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 (Photograph: Ursula Coyote/AMC)1/5
Photograph: Ursula Coyote/AMCBreaking Bad
 (Photograph: Macall B. Polay/HBO)2/5
Photograph: Macall B. Polay/HBOBoardwalk Empire
 (Photograph: Neale Haynes/Netflix)3/5
Photograph: Neale Haynes/NetflixDerek
 (Photograph: Chris Haston/NBC)4/5
Photograph: Chris Haston/NBCParks and Recreation
 (Photograph: Jaimie Trueblood/HBO)5/5
Photograph: Jaimie Trueblood/HBOHello Ladies

Fall TV: Preview the season’s most anticipated shows

Channel-surfing is back, bitch! Get revved for a fall TV season filled with meth madness, Knope-isms, new shows from Office vets and more.

By Andrew Frisicano, Matthew Love, Tim Lowery and Amy Plitt
We’ve already rounded up a ton of cool things to do in New York City this fall. Now we’ve culled together the fall TV shows you shouldn’t miss—from that about-to-end, envelope-pushing favorite you may have read about (Breaking Bad) to promising newbies (HBO comedy Hello Ladies, Fox sitcom Brooklyn Nine-Nine). So after you've tackled some of the awesome activities we pointed you to, feel free to head indoors and catch one of these series.
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<em>Breaking Bad</em>

Not to sound too dramatic or anything, but the most exciting show on TV ends September 29, you guys. Vince Gilligan’s gripping masterwork has somehow upped the stakes to ridiculous levels without ever, you know, feeling ridiculous. It’s that rare show that’s always evolving (adding depth to supporting characters, throwing in clever visual clues) even as its plot lines go bonkers. And its finale will probably be violent, amazing and—in true Breaking Bad season-ending fashion—jaw-dropping. Sun 9pm; AMC—Tim Lowery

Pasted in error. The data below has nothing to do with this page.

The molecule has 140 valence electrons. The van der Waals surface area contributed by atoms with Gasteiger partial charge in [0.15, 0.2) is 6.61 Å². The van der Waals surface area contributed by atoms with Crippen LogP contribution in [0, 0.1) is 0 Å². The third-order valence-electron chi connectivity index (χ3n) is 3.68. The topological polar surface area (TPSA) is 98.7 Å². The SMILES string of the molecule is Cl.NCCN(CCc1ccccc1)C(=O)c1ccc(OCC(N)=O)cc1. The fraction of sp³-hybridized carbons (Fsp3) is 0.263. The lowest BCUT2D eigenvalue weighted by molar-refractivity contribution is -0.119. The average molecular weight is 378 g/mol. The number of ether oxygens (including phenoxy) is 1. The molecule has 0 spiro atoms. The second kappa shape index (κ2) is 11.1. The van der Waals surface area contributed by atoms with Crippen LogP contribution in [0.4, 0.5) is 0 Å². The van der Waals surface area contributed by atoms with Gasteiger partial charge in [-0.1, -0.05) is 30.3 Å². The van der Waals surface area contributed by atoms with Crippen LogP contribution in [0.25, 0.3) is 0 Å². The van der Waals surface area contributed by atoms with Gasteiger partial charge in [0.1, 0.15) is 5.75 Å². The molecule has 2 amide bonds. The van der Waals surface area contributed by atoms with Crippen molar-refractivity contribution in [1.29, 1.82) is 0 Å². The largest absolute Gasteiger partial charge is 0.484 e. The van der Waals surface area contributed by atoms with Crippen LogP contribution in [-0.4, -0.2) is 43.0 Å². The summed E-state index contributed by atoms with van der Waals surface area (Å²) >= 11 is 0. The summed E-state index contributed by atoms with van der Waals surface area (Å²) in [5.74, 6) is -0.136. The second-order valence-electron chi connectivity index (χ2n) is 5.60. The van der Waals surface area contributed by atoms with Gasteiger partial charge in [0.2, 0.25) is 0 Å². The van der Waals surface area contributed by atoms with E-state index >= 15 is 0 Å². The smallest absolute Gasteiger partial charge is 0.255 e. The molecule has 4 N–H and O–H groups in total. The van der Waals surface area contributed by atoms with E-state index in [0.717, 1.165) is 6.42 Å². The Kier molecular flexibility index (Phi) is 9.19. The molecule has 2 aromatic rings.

Where to watch it: Brooklyn Winery, Professor Thom’s, Union Hall, Videology

<em>The League</em>

If you’ve written off The League as a show for frat dudes these past few years, you’re missing out. Yes, it’s packed with more dick jokes and football talk than a Delta Phi kegger, but it’s also one of the breeziest, most consistently enjoyable comedies going. Indie-film star Mark Duplass, comedy-nerd faves Paul Scheer and Nick Kroll, and the rest of the players create an often-improvised conversational patter that keeps us coming back for more. Jason Mantzoukas’s insanely raunchy non sequiturs as Rafi are an added bonus. Premieres Sept 4 at 10:30pm; FX—Tim Lowery


<em>Boardwalk Empire</em>

If HBO shows were meals, this elegantly shot, designed and costumed gangster series would be a pricey steak and Scotch, followed by a Cuban. Last fall, it introduced viewers to Bobby Cannavale’s cold-blooded hothead, Gyp Rosetti. This time around, the excellent Jeffrey Wright joins the cast as Harlem bigwig Dr. Valentin Narcisse—as even more blood flows in Atlantic City, Chicago and our own fair stomping grounds. Premieres Sept 8 at 9pm; HBO—Tim Lowery


Does the title of Ricky Gervais’s latest mockumentary sounds vaguely familiar? You’re not crazy. Derek has already aired on Channel 4 in the U.K., despite being billed as an “Original Series” by Netflix. (The on-demand behemoth will unleash the entire first season at once, à la its recent—actually original—hit, Orange Is the New Black.) As for the dramedy itself, Gervais is the titular star, a slow-witted, gentle fortysomething working in a nursing home with a beaten-down-by-life buddy (ever-amusing Gervais frenemy Karl Pilkington). We’ve seen him capture the beauty of small-scale, mundane environs on The Office, so we’re optimistic. Premieres Sept 12 at 3:01am; Netflix—Tim Lowery